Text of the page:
Paiva (b. 1979) has compared his own studio practice to the research activities – those quests for enlightenment – of early Portuguese colonists in Macau: the artist, too, collects observed phenomena for detailed analysis. “The only [difference is] the value of these objects, or the qualities that I find interesting in them,” Paiva said during an interview in 2014. What fascinates him most is “the act of looking for the algorithmic qualities present in the everyday.”
The piece Blindspots (2014), which was originally shown in May 2014 at ‘Cast Away’, Paiva’s major solo exhibition at the Orient Foundation in Macau, is a grey resin cast of a mat of ground surface indicators, designed to assist visually-impaired passengers in boarding the ferries that run between Hong Kong, Kowloon and the outlying islands. Paiva’s version was placed on the floor near the entrance of the show, conveying, perhaps, a sly message about our perceptions of, and journeys into, the unknown.
While Paiva seeks to elevate the everyday by paring down and codifying the patterns he finds, to highlight therein some intriguing essence, Eric Baudart’s practice, which also focuses on found objects, owes more directly to Marcel Duchamp’s readymade. The concept was defined by the Surrealists in 1938 as “an ordinary object elevated to the dignity of a work of art by the mere choice of an artist”. By selecting, as well as experimenting with, ordinary materials, Baudart (b. 1972), who lives and works in Paris, discovers beauty and meaning in the mundane. Scotch (2013), for example, is a scanner photograph of a roll of adhesive tape, printed on tracing paper and laid on alveolar plastic. The work’s abstract composition, soft pink palette, and the alluring way in which the tape has caught the light, demonstrate the aesthetic possibilities concealed within a utilitarian source.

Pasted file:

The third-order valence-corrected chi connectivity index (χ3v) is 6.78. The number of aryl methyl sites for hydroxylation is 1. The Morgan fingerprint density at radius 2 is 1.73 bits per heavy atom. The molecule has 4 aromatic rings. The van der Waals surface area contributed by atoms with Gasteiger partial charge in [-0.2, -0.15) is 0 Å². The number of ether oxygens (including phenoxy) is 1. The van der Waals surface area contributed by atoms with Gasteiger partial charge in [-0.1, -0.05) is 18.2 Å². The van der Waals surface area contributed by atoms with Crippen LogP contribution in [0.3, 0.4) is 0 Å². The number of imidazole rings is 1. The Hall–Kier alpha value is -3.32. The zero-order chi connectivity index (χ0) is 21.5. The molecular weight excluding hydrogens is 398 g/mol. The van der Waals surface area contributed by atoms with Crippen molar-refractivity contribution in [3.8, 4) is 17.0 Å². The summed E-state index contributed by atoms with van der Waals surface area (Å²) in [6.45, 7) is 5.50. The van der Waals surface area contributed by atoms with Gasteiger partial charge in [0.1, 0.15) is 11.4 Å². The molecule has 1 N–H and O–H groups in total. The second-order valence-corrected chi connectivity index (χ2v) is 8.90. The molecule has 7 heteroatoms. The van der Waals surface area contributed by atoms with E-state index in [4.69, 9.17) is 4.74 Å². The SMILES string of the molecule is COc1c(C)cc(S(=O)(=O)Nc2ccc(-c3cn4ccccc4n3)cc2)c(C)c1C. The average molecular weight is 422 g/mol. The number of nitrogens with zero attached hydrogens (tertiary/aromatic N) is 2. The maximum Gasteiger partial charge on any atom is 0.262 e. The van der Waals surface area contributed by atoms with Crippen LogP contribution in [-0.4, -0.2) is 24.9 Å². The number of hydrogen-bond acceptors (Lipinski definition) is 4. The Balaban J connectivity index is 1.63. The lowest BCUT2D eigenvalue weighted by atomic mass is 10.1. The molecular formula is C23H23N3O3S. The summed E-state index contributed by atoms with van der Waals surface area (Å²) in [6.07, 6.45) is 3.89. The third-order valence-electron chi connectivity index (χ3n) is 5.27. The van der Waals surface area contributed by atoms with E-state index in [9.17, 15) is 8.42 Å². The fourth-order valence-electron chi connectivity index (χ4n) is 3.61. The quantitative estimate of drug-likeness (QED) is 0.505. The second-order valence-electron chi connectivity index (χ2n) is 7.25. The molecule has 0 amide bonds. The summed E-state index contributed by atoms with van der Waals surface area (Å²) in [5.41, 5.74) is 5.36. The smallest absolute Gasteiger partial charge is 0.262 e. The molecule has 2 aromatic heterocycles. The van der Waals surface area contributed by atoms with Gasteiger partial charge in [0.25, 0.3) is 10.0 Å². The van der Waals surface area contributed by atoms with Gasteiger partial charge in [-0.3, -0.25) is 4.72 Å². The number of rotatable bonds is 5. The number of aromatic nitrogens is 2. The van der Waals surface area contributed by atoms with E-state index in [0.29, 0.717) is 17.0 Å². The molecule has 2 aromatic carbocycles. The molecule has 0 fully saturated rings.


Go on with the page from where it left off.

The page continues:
Jeremy Everett (b. 1979) is another who knows the artistic potential of the ordinary, and especially of the ruined. Many of his works explore the interface between beauty and decay – a process that the New York and Paris based artist often provokes and employs as creative input. Everett intervenes in processes and materials, both natural and man-made, subverting their original design to produce new perspectives on the landscapes, physical and psychological, that we inhabit. One of his most sensational video works, Death Valley Vacuum (2010), depicts Everett in the scorching California desert, hovering up the sand, until, for minutes in, the machine breaks down.Death Valley Vacuum (2010), depicts Everett in the scorching California desert, hovering up the sand, until, for minutes in, the machine breaks down.
In his recent work, Everett plays with the role of light in photography while disrupting key elements of that process. White Noise (2014), for example, is photography without the photograph as it is usually defined – that is, without a representational image. He made this series of monochrome digital prints by manually opening and closing the back of his analogue camera, producing an effect that is spectral and melancholy.
His Film Still series (2013), moreover, is photography without the camera. To create these, Everett spread gelatin silver emulsion on mylar (the material from which emergency blankets are made) and revealed the pieces to light, thus manipulating techniques of exposure and dark room development, but released from the camera’s mechanics and coaxed into the realm of abstract painting. The industrial palette, the scratches and flaws that appear on the adulterated mylar evoke a derelict glamour, the space between hope and dystopia that seems to represent the fulcrum of Everett’s practice. In both series, as well as in No Exit (2012), Everett uses light as the tool of creation, without knowing fully what the result will be. In this way, his works become organic, their shape engendered by a kind of photosynthesis.